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Restless Leg Syndrome

Discussion in 'General Discussion Subforum' started by marcy, Jan 9, 2014.

  1. marcy

    marcy New Member

    Has anyone here experienced restless leg syndrome at night? I have found great success in elminating back pain with Dr. Sarno's books, but I recently developed Restless Leg Syndrome that makes sleeping difficult. I am thinking it too is from TMS, but wasn't sure.
     
  2. Walt Oleksy

    Walt Oleksy Beloved Grand Eagle

    I haven't found anything in Dr. Sarno or Steve Ozanich specifically about restless leg syndrome but reading about it online says it's pretty common and no one is sure what causes it, and there is no cure, but some medications are said to help relieve the condition, but not cure it.

    It looks to me, although I'm not a doctor or a psychotherapist, like another example of TMS.
    If you have had some recent experience out of the ordinary, it may have triggered something in your past that
    needs your attention by journaling.

    I know that's pretty vague but do believe it's worth considering.

    Try not to worry about it. Don't think it will come on every night in bed.
    Tell yourself it's NOT going to come on. Do some deep breathing and any other relaxatio
    techniques when in bed. Don't program your mind that it will be present whenever
    you go to bed.

    Dr. Sarno says people tend to associate sitting or standing or walking with their TMS pain,
    which only programs our minds to expect that.

    Good luck and maybe someone else will offer a suggestion.
     
  3. Stella

    Stella Well known member

    Yes, restless leg is TMS. It is one of my many many many symptoms over the years. Keep journaling You can work it out. It falls under the category of "unexplainable." Any time I see that I am very very suspicious.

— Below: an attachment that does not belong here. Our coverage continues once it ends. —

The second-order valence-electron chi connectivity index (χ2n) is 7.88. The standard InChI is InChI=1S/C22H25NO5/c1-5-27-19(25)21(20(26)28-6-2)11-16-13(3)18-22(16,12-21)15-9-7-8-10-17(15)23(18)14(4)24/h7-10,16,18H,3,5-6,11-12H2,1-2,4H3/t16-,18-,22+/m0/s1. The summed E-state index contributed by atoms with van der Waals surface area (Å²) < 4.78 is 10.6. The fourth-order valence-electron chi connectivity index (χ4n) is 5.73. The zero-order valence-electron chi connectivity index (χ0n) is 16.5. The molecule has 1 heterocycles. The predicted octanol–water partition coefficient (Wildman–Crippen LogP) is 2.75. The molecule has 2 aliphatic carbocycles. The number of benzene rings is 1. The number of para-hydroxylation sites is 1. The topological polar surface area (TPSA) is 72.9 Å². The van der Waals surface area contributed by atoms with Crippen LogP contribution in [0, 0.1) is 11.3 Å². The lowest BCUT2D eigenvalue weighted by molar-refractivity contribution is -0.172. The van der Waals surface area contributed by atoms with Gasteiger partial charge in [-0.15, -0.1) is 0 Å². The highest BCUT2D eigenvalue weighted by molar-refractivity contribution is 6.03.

marcy likes this.
  4. Steve Ozanich

    Steve Ozanich TMS Consultant

    On page 107, GPD I talked about RLS as TMS, and when it began.

    The inner-self is trying to "go".....to push harder, as the SNS seems to be fully engaged while trying to relax. I healed from it, or more precisely, let that symptom go, by relaxing the back of my head and neck and doing the observational breathing. The observational breathing is when you put all of your attention on your breathing, you observe it, as your belly rises and falls. Music also helped me break the obsession. Force your mind to something else.

    The observation of the breathing was the most powerful tool for me. I got it from Weil's CD set.

    Steve
     
    marcy likes this.
  5. Stella

    Stella Well known member

    My physical therapist taught me diaphragmatic breathing. I am a big big believer in it. She also told me to read The Divided Mind (how about that). An awesome woman. I use the belly breathing (DB) when I meditate which is a wonderful way to look inside my body allowing oxygen to move through my entire body. I know this technique allowed me to move one of the last TMS symptoms out of my body (anxiety). I still have minor TMS symptoms bounce all over the place reminding me to think psychological.
     
    Ellen likes this.
  6. Ellen

    Ellen Beloved Grand Eagle

    Hi Marcy,
    I had restless leg syndrome off and on for years with all my other TMS symptoms. But when I decided to taper off of the pain medication Tramadol, it became severe--more like 'restless body syndrome'. I knew from my research that this is a common withdrawal symptom of Tramadol, but long after the Tramadol was out of my system it persisted. My doctor said that the Tramadol had been treating it and wanted to give me another medication for it. But at this point I knew it was TMS and just kept doing all my healing techniques and it finally went away. So I suggest to treat it as TMS and hang in there.

    Best wishes...
     
    marcy likes this.
  7. Steve Ozanich

    Steve Ozanich TMS Consultant

    Good point Ellen of Griswold, I forgot about meds until you wrote this. There were many meds that gave me RLS. Some of them were sleep meds. It feels as though the drugs are trying to force you down while you're inner self is fighting to stay active...conflict.

    So check on your meds, they may be giving you the restless feeling. I had it in my arms too. TMS is an inner stubbornness.

    The key will always be balance in life. Maintain the right amount of movement for your age level, counter all your stress with pleasure, forgive those you feel have hurt you, and you immediately free yourself from that anchor.